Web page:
Science Fair Project Encyclopedia
Cinema of Taiwan
The history of Chinese-language cinema has three separate threads of development: Cinema of Hong Kong, Cinema of China and Cinema of Taiwan. Taiwanese cinema grew up outside of the Hong Kong mainstream and the censorship of the People's Republic of China.
Taiwanese Cinema: 1901 - 1970s
From 1901 to 1937, Taiwanese cinema was strongly influenced by the Japanese. This was during the Japanese colonial era, and many conventions in Japanese films were adopted by the Taiwanese filmmakers. For example, the use of a benshi (narrator of silent films), which was a very important component of the film-going experience in Japan, was adopted and renamed benzi by the Taiwanese. Notable films during this period include The Eyes of Buddha (1922) and Whose Fault Is It (1925). The Sino-Japanese War in 1937 interrupted the movie industry, and virtually nothing was produced until after the National government took over Taiwan in 1945.
Taiwanese cinema grew again after 1949, when the end of the Chinese civil war brought many filmmakers sympathetic to the Nationalists to Taiwan. During this era, the primary films produced were Mandarin films officially sanctioned by the government. As the government was attempting to unify the country by declaring Mandarin as the official language, the use of other dialects was controlled, and non-Mandarin films (e.g. Taiwanese language films) gradually declined.
The 1960s mark the beginning of Taiwan's rapid modernization. The government focused strongly on the economy, industrial development, and education, and in 1963 the Central Motion Picture Corporation (CMPC) introduced the "Health Realism" melodrama. This film genre was proposed to help build traditional moral values, which were deemed important during the rapid transformation of the nation's socioeconomic structure. During this time, traditional kung-fu films as well as romantic melodramas were also quite popular. The author Qiong Yao is especially famous for the movies made in this time period which were based on her widely-read romantic novels.
Taiwan's New Wave Cinema (1982- )
By the early 1980s, the popularity of home video made film-watching a popular activity for the Taiwanese. However, the Taiwanese film industry was under serious challenges, such as the entry of Hong Kong films, well-known for their entertainment quality, into the Taiwanese market. In order to compete with Hong Kong films, the CMPC began an initiative to support several fresh, young directors. In 1982, the film In Our Time (1982), which featured four young talented directors (Edward Yang , Tao De-chen , Ke I-jheng , and Jhang Yi ), began what would be known as the rejuvenation of Taiwanese cinema: the New Wave Cinema .
In contrast to the melodrama or kung-fu action films of the earlier decades, New Wave films are known for their realistic, down-to-earth, and sympathetic portrayals of Taiwanese life. These films sought to portray genuine stories of people living either in urban or rural Taiwan, and are often compared stylistically to the Neorealism movement in Italy. This emphasis on realism was further enhanced by innovative narrative techniques. For example, the conventional narrative structure which builds the drama to a climax was abandoned. Rather, the story progressed at the pace as it would in real life.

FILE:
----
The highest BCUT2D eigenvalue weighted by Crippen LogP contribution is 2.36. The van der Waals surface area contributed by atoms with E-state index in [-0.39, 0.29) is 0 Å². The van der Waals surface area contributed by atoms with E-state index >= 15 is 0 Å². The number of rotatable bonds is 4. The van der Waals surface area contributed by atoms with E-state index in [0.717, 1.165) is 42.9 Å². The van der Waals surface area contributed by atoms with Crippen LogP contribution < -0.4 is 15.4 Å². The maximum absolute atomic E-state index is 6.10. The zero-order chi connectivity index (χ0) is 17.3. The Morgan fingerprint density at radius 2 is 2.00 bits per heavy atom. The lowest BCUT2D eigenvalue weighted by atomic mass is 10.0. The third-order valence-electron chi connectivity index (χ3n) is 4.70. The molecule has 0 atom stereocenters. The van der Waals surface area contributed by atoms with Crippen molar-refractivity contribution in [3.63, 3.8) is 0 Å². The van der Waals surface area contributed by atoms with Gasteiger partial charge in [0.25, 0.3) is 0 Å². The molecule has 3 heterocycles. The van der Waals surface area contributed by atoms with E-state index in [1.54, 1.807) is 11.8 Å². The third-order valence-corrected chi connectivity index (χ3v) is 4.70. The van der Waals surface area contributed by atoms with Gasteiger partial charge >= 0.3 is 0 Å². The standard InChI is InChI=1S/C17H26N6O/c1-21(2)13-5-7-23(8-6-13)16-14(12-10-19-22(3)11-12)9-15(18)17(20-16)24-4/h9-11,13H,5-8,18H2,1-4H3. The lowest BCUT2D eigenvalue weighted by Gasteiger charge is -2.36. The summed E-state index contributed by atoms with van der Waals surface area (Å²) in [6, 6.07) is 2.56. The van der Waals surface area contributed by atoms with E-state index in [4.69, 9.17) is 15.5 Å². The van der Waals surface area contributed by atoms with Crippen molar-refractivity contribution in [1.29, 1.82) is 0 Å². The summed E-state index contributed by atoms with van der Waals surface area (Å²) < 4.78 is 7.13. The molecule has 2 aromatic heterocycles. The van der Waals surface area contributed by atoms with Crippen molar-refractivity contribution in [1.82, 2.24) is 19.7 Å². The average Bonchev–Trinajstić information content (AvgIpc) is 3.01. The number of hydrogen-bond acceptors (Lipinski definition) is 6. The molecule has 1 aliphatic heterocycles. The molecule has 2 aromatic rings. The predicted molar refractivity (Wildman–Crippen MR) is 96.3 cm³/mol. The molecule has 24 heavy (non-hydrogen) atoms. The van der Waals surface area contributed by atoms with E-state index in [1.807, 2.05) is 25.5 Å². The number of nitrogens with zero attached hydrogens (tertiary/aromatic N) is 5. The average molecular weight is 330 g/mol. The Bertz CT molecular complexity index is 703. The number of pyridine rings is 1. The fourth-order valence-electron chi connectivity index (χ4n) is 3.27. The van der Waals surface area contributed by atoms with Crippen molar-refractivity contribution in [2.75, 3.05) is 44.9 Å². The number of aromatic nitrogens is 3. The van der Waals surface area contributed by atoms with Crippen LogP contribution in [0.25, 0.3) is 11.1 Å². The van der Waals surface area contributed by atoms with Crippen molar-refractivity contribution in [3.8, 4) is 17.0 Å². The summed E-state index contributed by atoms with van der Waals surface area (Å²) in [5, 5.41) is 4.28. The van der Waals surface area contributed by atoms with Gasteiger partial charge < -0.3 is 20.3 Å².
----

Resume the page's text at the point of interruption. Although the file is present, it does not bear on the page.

Due to its honest portrayal of life, New Wave films examined many of the important issues facing Taiwan society at this time, such as urbanization, the struggle against poverty, and conficts with political authority. For instance, Hou Hsiao-Hsien's City of Sadness portrays the tensions and the conflicts between the local Taiwanese and the newly arrived Chinese Nationalist government after the end of the Japanese occupation. Edward Yang's Taipei Story (1985) and A Confucian Confusion (1994) talk about the confusion of traditional values and modern materialism among young urbanites in the 1980s and 1990s. The New Wave Cinema films are, therefore, a fascinating chronicle of Taiwan's socio-economic and political transformation in modern times.
The Second New Wave (1990s- )
The New Wave gradually gave way to what could be informally called the Second New Wave, which are slightly less serious and more amenable to the populace, although just as committed to portraying the Taiwanese perspective.
For example, Tsai Ming Liang's Vive l'Amour , which won the Golden Lion at the 1994 Venice Film Festival, portrays the isolation, despair, and love of young adults living in the upscale apartments of Taipei. Stan Lai 's The Peach Blossom Land (1992) is a tragi-comedy involving two groups of actors rehearsing different plays on the same stage; the masterful juxtaposition and the depth of the play's political and psychological meanings helped it win recognition at festivals in Tokyo and Berlin.
Lee Ang is perhaps the most well-known of the Second New Wave director. His early films Pushing Hands (1991), The Wedding Banquet (1993), and Eat Drink Man Woman (1994) focus on the generational and cultural conflicts confronting so many modern families. His recent Crouching Tiger, Hidden Dragon (2000) revived the wuxia genre successfully. Although not in the tradition of New Wave or Second New Wave, it is a commercial success which placed Asian films firmly in the international domain.
Notable directors, actors and actresses
- Imperial Japan at the Movies
- Asian Films Connections.org: Taiwan
- Taiwan Cinema
- Chinese Taipei File Archive
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